MadraptorMan

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Anyone have any good 4 or 5 mic drum recording strategies? We've been using 7 mics to record all the drums but I'd like to use some channels for guitar and vocals instead. I've checked Google of course but if anyone has any successful strategies let me know.
 

neurochasm

Banned
May 19, 2015
147
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0
Some good tips in here. Sometimes I feel like my stuff sounds too bright and I wonder if I'm overcutting the lows for fear of a muddy mix.

Making the 808s and kick sit nicely are the hardest part for me. I feel like my 808s end up muddying up my whole mix and kick never hits as hard as I'd like it to. Or I cut too much from the low end and can barely hear it.
Are you sidechaining your kick? I was having trouble with a weakass kick until I realized I had forgot to enable the sidechain in Fruity Limiter. I dunno if sidechaining is a thing in your genre but it can help if you need a kick to stand out.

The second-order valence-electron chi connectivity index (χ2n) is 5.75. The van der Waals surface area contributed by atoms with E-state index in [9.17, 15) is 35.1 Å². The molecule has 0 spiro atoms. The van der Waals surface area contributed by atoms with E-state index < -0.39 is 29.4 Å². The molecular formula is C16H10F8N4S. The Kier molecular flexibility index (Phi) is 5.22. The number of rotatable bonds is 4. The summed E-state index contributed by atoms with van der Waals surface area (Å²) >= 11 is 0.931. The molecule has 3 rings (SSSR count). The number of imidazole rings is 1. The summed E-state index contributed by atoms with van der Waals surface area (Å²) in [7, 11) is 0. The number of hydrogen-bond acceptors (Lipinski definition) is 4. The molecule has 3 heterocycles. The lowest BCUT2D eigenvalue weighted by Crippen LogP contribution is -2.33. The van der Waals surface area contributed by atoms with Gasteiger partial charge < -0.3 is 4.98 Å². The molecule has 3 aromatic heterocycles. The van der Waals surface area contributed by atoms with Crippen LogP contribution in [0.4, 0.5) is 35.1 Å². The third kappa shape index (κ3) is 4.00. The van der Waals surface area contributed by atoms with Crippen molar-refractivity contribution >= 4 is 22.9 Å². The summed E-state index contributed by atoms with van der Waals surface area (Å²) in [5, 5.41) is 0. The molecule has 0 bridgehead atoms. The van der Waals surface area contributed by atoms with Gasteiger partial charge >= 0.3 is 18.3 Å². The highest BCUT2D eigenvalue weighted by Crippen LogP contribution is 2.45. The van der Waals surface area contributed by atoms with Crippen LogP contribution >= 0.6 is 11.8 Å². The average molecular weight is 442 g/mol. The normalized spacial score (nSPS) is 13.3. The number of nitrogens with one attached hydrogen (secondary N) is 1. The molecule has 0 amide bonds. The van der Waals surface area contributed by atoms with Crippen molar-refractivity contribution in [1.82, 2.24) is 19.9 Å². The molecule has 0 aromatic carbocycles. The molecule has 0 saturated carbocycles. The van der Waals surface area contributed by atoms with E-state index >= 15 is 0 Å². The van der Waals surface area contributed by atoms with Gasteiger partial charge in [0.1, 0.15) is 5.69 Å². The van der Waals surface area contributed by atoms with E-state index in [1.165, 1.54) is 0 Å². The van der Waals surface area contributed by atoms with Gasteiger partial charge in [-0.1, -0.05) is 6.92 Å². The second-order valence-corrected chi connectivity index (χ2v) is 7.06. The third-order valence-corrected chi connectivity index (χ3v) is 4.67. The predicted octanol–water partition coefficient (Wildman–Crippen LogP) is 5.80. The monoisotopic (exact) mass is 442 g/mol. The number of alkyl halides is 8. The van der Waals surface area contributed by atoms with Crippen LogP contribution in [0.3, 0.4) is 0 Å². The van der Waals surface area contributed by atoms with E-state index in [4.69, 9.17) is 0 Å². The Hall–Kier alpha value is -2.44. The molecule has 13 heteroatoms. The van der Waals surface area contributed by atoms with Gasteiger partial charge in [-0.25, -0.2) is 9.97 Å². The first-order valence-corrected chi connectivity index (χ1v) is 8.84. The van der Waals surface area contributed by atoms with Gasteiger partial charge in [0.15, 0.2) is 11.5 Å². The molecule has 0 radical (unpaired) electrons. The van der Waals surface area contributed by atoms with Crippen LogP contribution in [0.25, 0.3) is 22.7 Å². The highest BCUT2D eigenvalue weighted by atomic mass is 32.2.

Dimefan3

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Jul 8, 2013
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Anyone have any good 4 or 5 mic drum recording strategies? We've been using 7 mics to record all the drums but I'd like to use some channels for guitar and vocals instead. I've checked Google of course but if anyone has any successful strategies let me know.
You could just mic up the kick, snare and hi hat, and have 2 mics as overheads to pick up the rest. The trade off obviously is less control over your sound for toms and cymbals, I guess it depends on how much the drums are important to your song.

Of course, you could just record the drums for one take, then re-route your audio interface to overdub the guitar and vocals in the second. (Sorry if that's a little too obvious...)

Good luck!
 

The Kree

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Sep 21, 2015
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Making the 808s and kick sit nicely are the hardest part for me. I feel like my 808s end up muddying up my whole mix and kick never hits as hard as I'd like it to. Or I cut too much from the low end and can barely hear it.